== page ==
I still vividly remember burying my face into my father’s shirt as I clutched onto him for dear life during my first trip to Universal Orlando’s Halloween Horror Nights. Fast-forward 15 years and not much has changed: On a recent press trip to Halloween Horror Nights for a “RIP Tour,” I was abruptly seizing a fellow journalist whom I had met only the day before—my 10-year-old self had come back full-force upon encountering the truly gory horrors that are still alive and well at Halloween Horror Nights. I relished every bit of it.
This year’s 25th anniversary event kicked off Sept. 18, but fear not—pun intended—the festivities continue through Nov. 1, so there’s still plenty of time for your clients to create their own terrifyingly amazing memories.
Hello Old Friends
My recent press trip to Universal Orlando included an RIP Tour of Halloween Horror Nights 2015, which features two live shows, five scare zones and nine haunted houses—the most in all of the event’s 25 years. For its 25th birthday, the folks at Universal decided to bring back past icons (twisted character hosts invented by the theme park’s design team) for one epic scare zone (a designated area of the park where dozens of mutants, monsters and escaped asylum patients roam free). The Caretaker, a maddened surgeon; The Storyteller, an elderly woman who spins wicked tales; The Director, a deranged filmmaker who makes torture films; and The Usher, a vengeful movie theater usher whose accidental death spurred a lifetime of revenge, were all in attendance, as was Halloween Horror Nights’ original icon and 2015 host, Jack the Clown, who made his first appearance in 2000. In the Scary Tales—Screampunk scare zone, everyone’s classic fairytale characters—Snow White, the Tin Man, Prince Charming, etc.—receive a dastardly twist (although Prince Charming was still pretty dashing, even with a blood-splattered face).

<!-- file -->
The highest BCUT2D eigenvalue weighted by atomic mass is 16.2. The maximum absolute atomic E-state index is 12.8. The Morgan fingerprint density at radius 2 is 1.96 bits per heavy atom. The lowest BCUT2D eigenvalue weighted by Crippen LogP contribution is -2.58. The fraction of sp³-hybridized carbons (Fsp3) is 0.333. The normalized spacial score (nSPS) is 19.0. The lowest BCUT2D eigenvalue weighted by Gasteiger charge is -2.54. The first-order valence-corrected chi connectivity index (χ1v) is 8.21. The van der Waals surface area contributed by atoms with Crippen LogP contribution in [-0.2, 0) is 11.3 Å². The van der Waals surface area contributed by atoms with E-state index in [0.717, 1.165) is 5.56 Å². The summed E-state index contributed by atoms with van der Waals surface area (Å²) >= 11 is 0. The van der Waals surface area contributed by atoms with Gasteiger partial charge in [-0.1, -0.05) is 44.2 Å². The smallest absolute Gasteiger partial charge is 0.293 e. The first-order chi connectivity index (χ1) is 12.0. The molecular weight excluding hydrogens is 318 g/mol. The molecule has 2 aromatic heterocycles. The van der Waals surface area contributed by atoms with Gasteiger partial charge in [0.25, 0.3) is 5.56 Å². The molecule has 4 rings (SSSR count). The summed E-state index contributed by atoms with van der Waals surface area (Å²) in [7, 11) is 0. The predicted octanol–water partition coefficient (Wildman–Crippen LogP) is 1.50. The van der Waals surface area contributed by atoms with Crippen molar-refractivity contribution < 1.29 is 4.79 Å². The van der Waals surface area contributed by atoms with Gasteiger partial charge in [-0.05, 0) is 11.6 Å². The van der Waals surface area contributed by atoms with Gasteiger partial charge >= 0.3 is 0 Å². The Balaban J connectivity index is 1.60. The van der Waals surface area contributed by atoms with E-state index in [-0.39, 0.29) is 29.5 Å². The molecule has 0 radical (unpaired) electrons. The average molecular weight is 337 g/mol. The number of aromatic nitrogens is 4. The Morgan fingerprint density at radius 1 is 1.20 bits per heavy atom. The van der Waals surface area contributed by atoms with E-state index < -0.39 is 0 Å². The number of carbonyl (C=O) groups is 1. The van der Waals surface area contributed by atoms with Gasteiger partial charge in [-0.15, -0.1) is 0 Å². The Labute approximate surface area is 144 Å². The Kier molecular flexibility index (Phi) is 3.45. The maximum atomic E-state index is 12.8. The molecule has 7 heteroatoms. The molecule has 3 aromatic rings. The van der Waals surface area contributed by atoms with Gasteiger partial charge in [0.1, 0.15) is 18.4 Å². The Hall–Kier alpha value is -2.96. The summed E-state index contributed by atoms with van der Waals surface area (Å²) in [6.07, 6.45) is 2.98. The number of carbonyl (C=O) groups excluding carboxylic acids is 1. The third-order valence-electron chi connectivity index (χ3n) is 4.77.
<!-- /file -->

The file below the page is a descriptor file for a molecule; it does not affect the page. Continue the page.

Fortunately, our fabulous RIP Tour guide Shawn was able to pepper in bits of history about the annual event and strenuous production process to divert my group’s attention away from the various “scareactors” who were hissing, jumping and thrashing realistic (but fake) chainsaws in our faces. Unfortunately, our fabulous RIP Tour guide Shawn also brought us to the front of every haunted house line, so I never got the chance to fully regain my composure after each maze.
House of Fear
As my group made its way through each haunted house, Shawn was able to offer his comforting insight. He informed us that Universal’s creative director Mike Aiello worked with John Landis, the writer and director of the 1981 cult classic “An American Werewolf in London” on the haunted house made in the film’s likeness—English moors, bloodthirsty wolves and all. We also learned that the creative team brings in a special vendor to create smells to pump into the different houses, so Camp Crystal Lake in the Freddy vs. Jason house smells like dirt, while the quaint cottage in the Jack Present: 25 Years of Monster and Mayhem house smells of cinnamon snickerdoodle cookies.
A newer feature of the event are the scareactors who are now located in front of and outside of many of the haunted houses. I especially enjoyed the perfectly coiffed “murderous vigilante” dressed in prep school attire outside of the house based on “The Purge.” A heckler in the crowd, playing along with the premise of the movie, began pointing and calling out one by one all of the people walking into the house that would meet an unfortunate end for entering into the “purge zone.” The scareactor, standing on a platform, mic in hand, was spot on in his eerily calm response—“I like your thinking.”
For a moment of comic relief, suggest your clients take in a Halloween Horror Nights tradition, Bill & Ted’s Excellent Halloween Adventure. In this year’s show, the dynamic duo returns to poke fun at the biggest names in politics and pop culture, including Hilary Clinton, Kanye West and, of course, Disney. Tickets start at $101.99 per night. RIP Tours start at $139.99 per guest. Florida residents receive a special discounted rate of $53.99 by using the UPC code on specially marked cans of Coca-Cola, Coca-Cola Zero or Sprite. For more information, visit halloweenhorrornights.com/orlando or universaltravelagents.com.